Heathrow airport has warned that the UK risks being left behind other European countries unless the government rapidly introduces a passenger testing scheme to help the battered aviation industry recover from coronavirus disruption.
The airport operator slid to a £1bn loss in the first half of the year and warned that the current government policy left the UK “playing a game of quarantine roulette” that was benefiting its European rivals.
“The UK needs a passenger testing regime, and fast,” airport chief executive John Holland-Kaye said on Wednesday. “If the UK doesn’t act soon, global Britain will be nothing more than a campaign slogan.”
But the government responded that there was no safe way to test people on arrival and ministers did not yet have a “viable alternative” to the 14-day quarantine.
“It is not the case that testing provides a silver bullet,” culture minister Oliver Dowden told BBC Radio 4’s Today programme. “We cannot risk importing it again from other countries where incidences are rising, that’s why we imposed the restrictions on Spain.
“We are reviewing all options because what we want to do is to minimise the disruption. I have to just caution in respect of testing [at airports], it is not the case that testing provides a silver bullet.”
He added: “If we could avoid imposing quarantine in a way that it was safe to do so, of course, we would do that — that is why we keep it under review.
“We need to ensure that the measures we’ve taken in the UK — which have been very difficult — to keep this virus under control, do not go to waste because we allow cases to come in from elsewhere.”
Ministers are facing growing pressure to review the policy after senior Conservative MPs also questioned why the government was not introducing testing at airports on Wednesday.
“Heathrow boss is right to call for airport testing to replace hard quarantines,” former cabinet secretary David Davis said on Twitter. “Vienna has been doing this for months. I don’t understand why we haven’t.”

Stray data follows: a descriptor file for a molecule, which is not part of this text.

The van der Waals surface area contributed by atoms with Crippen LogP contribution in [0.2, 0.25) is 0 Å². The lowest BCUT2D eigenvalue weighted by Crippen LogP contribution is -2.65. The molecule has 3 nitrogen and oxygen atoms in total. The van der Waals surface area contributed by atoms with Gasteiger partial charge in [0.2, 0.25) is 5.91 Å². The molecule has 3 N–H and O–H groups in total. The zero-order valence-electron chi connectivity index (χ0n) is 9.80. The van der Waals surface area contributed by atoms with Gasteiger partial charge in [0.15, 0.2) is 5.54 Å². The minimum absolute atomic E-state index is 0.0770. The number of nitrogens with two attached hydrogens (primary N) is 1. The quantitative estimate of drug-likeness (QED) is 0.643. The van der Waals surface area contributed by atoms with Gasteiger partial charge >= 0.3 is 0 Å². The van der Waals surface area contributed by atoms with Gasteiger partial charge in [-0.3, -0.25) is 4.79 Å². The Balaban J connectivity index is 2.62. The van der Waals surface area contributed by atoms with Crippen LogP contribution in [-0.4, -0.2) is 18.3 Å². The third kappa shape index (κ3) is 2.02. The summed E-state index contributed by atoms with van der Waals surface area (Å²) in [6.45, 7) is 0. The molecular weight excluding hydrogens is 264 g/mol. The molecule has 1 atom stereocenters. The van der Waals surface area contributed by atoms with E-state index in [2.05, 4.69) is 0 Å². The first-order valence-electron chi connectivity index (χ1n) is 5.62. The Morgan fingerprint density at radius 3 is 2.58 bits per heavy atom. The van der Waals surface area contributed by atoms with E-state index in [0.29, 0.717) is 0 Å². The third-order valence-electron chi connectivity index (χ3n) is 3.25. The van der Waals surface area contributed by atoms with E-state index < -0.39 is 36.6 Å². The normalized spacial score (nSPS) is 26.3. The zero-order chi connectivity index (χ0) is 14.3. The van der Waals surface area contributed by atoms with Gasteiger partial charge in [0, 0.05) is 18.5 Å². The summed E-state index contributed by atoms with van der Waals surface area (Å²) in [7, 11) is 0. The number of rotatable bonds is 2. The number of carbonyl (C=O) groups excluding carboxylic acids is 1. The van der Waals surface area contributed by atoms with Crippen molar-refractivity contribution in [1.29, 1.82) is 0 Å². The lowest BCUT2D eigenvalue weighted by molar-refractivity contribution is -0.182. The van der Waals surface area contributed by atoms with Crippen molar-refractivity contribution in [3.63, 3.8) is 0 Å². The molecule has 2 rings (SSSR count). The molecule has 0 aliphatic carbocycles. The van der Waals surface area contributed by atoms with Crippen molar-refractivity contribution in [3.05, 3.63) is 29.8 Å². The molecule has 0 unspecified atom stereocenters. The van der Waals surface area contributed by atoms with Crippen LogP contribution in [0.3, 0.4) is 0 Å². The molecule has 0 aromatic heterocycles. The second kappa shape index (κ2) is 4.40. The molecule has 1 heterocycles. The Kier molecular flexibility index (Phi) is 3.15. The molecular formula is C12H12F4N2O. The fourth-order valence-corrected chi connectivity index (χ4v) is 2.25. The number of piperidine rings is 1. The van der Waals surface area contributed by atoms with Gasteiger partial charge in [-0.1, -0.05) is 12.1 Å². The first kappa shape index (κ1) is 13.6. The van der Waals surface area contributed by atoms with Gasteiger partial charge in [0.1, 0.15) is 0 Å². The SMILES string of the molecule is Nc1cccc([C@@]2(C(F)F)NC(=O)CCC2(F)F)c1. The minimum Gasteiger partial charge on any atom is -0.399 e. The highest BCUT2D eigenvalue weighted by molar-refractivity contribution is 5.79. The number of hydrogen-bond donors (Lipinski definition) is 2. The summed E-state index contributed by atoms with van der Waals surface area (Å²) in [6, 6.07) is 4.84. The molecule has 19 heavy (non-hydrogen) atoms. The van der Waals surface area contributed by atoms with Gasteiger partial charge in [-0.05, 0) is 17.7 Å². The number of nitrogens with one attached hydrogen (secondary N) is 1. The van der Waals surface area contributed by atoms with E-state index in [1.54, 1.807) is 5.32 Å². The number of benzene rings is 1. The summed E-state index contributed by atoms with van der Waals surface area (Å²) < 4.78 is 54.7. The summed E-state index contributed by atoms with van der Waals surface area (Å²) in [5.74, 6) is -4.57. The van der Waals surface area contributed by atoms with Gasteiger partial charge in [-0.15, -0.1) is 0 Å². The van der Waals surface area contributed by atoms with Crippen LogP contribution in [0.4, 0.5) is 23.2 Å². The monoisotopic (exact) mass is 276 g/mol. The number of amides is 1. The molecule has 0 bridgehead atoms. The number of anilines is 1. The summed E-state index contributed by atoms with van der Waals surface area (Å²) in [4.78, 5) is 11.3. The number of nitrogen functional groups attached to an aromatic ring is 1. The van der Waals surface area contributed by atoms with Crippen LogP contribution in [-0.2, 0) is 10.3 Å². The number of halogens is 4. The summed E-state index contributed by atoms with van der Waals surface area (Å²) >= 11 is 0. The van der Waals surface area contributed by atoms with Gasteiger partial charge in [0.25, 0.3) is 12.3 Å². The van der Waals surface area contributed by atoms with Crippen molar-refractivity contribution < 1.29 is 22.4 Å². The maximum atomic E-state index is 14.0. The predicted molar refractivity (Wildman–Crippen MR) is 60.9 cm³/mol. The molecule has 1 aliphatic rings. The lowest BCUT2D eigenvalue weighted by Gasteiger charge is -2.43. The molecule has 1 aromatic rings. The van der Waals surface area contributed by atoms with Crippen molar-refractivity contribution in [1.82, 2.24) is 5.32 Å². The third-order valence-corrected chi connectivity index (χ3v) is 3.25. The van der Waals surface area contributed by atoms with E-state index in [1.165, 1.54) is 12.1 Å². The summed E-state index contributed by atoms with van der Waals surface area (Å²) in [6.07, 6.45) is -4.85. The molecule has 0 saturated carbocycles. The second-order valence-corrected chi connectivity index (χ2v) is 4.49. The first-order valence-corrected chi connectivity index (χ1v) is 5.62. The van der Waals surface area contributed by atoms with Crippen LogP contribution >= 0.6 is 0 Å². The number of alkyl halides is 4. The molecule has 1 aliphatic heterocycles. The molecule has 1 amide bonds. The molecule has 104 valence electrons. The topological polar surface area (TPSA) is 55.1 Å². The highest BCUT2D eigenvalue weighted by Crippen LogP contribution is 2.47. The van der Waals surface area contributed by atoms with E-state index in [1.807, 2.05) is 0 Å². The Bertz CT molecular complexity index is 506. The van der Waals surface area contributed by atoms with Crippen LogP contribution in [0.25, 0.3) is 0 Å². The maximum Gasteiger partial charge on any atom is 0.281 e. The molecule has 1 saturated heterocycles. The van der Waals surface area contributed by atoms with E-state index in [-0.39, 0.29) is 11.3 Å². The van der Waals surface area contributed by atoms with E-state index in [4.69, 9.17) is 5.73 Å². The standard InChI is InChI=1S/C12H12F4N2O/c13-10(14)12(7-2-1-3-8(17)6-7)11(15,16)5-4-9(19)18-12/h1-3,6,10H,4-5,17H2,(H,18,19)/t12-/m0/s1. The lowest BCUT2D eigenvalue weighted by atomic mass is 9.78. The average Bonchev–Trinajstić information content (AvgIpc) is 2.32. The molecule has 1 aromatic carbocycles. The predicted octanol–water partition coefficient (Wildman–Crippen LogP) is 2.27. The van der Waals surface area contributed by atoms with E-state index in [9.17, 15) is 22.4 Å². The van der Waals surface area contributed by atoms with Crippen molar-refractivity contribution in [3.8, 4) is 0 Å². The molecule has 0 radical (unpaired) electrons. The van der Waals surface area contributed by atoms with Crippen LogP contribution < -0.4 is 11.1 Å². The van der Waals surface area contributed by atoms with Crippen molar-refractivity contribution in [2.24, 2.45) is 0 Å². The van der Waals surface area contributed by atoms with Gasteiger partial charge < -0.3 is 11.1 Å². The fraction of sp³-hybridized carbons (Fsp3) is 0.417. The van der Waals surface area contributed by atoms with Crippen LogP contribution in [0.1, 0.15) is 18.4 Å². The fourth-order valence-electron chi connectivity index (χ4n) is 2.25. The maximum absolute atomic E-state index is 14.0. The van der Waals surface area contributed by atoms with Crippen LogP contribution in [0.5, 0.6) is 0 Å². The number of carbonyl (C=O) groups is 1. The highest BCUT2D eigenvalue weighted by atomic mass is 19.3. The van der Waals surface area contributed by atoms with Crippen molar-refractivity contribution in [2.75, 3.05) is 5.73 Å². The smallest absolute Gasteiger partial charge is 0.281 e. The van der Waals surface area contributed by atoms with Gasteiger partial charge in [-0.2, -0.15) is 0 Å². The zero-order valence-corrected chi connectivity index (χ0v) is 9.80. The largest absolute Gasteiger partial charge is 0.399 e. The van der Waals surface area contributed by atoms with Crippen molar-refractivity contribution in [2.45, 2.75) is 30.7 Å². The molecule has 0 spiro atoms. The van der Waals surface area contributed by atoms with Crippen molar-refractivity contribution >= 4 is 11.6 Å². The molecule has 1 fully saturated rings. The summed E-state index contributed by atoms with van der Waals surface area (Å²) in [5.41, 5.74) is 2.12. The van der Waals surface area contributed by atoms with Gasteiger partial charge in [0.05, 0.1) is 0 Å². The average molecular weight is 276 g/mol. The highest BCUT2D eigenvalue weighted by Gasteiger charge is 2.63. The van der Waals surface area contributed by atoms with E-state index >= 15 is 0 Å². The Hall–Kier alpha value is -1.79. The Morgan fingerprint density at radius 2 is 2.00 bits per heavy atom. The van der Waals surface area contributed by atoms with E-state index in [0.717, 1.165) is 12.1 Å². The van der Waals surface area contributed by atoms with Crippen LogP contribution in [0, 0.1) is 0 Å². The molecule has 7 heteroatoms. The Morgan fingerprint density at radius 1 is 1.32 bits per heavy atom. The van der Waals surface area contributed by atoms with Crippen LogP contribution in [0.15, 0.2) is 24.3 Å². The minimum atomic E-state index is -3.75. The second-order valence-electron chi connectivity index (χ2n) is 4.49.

Passenger numbers fell 96 per cent between April and June at Heathrow, and while the airport said it expected a gradual recovery in the rest of this year, it still forecast passenger volumes to fall 60 per cent compared with 2019.
“Today’s results should serve as a clarion call for the government,” Mr Holland-Kaye said.
The aviation industry is lobbying for a testing regime to help lift travel restrictions and restart mass tourism and business travel. Heathrow, which has been calling for health checks on passengers since April, has trialled swab tests which it hopes could be a way to open routes to higher risk countries, including the US, which have seen a sharp rise in infections.
The travel industry’s woes deepened after the UK imposed quarantine measures on passengers returning from Spain at the weekend, dealing a severe blow to hopes that “air bridges” with popular destinations could salvage some of the critical summer season.
Boris Johnson added to the concerns on Tuesday when he warned that there were now “signs of a second wave” in Europe.
Paul Charles, chief executive of The PC Agency, a travel company, said he had analysed some of the rapid increases in infection rates across the continent. “There are certainly issues with Belgium, Bulgaria, Luxembourg, Monaco and Romania,” he said. “Case numbers are also rising very fast in Gibraltar. They’ve gone from 2 in 100, 000 to 14 in 100,000 in just a week.”
Under the government’s “traffic light system” countries are upgraded or downgraded every week, usually on a Friday.
Additional reporting by Jim Pickard